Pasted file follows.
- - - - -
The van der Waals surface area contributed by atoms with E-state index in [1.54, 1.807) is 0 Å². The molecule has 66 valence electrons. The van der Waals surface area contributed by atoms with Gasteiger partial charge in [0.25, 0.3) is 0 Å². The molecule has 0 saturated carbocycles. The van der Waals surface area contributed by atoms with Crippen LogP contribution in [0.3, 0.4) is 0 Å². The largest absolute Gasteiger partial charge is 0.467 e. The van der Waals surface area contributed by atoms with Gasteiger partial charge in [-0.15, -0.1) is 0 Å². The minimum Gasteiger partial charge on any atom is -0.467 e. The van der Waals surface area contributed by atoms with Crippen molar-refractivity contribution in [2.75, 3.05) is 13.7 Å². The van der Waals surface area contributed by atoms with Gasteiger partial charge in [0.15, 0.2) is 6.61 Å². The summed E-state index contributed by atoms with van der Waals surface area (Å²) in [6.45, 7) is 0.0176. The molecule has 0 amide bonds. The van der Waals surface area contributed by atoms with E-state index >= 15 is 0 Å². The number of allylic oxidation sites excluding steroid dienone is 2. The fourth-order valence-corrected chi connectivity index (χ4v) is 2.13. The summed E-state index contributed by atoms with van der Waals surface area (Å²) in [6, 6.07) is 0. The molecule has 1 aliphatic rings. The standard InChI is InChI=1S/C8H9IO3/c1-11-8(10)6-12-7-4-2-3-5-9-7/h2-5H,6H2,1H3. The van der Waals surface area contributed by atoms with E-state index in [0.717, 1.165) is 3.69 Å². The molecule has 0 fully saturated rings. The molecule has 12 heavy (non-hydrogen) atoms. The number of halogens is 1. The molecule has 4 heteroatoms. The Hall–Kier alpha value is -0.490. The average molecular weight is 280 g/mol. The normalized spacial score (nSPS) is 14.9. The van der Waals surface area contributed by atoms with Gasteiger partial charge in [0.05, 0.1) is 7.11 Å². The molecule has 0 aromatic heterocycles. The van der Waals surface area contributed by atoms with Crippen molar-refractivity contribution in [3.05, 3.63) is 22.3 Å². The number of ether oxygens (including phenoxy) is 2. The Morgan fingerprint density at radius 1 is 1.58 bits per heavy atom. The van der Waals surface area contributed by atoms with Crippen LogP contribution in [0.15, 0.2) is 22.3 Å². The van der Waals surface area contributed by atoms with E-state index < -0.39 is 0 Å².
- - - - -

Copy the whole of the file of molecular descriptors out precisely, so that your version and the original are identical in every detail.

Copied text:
The van der Waals surface area contributed by atoms with E-state index in [1.54, 1.807) is 0 Å². The molecule has 66 valence electrons. The van der Waals surface area contributed by atoms with Gasteiger partial charge in [0.25, 0.3) is 0 Å². The molecule has 0 saturated carbocycles. The van der Waals surface area contributed by atoms with Crippen LogP contribution in [0.3, 0.4) is 0 Å². The largest absolute Gasteiger partial charge is 0.467 e. The van der Waals surface area contributed by atoms with Gasteiger partial charge in [-0.15, -0.1) is 0 Å². The minimum Gasteiger partial charge on any atom is -0.467 e. The van der Waals surface area contributed by atoms with Crippen molar-refractivity contribution in [2.75, 3.05) is 13.7 Å². The van der Waals surface area contributed by atoms with Gasteiger partial charge in [0.15, 0.2) is 6.61 Å². The summed E-state index contributed by atoms with van der Waals surface area (Å²) in [6.45, 7) is 0.0176. The molecule has 0 amide bonds. The van der Waals surface area contributed by atoms with E-state index >= 15 is 0 Å². The number of allylic oxidation sites excluding steroid dienone is 2. The fourth-order valence-corrected chi connectivity index (χ4v) is 2.13. The summed E-state index contributed by atoms with van der Waals surface area (Å²) in [6, 6.07) is 0. The molecule has 1 aliphatic rings. The standard InChI is InChI=1S/C8H9IO3/c1-11-8(10)6-12-7-4-2-3-5-9-7/h2-5H,6H2,1H3. The van der Waals surface area contributed by atoms with E-state index in [0.717, 1.165) is 3.69 Å². The molecule has 0 fully saturated rings. The molecule has 12 heavy (non-hydrogen) atoms. The number of halogens is 1. The molecule has 4 heteroatoms. The Hall–Kier alpha value is -0.490. The average molecular weight is 280 g/mol. The normalized spacial score (nSPS) is 14.9. The van der Waals surface area contributed by atoms with Gasteiger partial charge in [0.05, 0.1) is 7.11 Å². The molecule has 0 aromatic heterocycles. The van der Waals surface area contributed by atoms with Crippen molar-refractivity contribution in [3.05, 3.63) is 22.3 Å². The number of ether oxygens (including phenoxy) is 2. The Morgan fingerprint density at radius 1 is 1.58 bits per heavy atom. The van der Waals surface area contributed by atoms with Crippen LogP contribution in [0.15, 0.2) is 22.3 Å². The van der Waals surface area contributed by atoms with E-state index < -0.39 is 0 Å².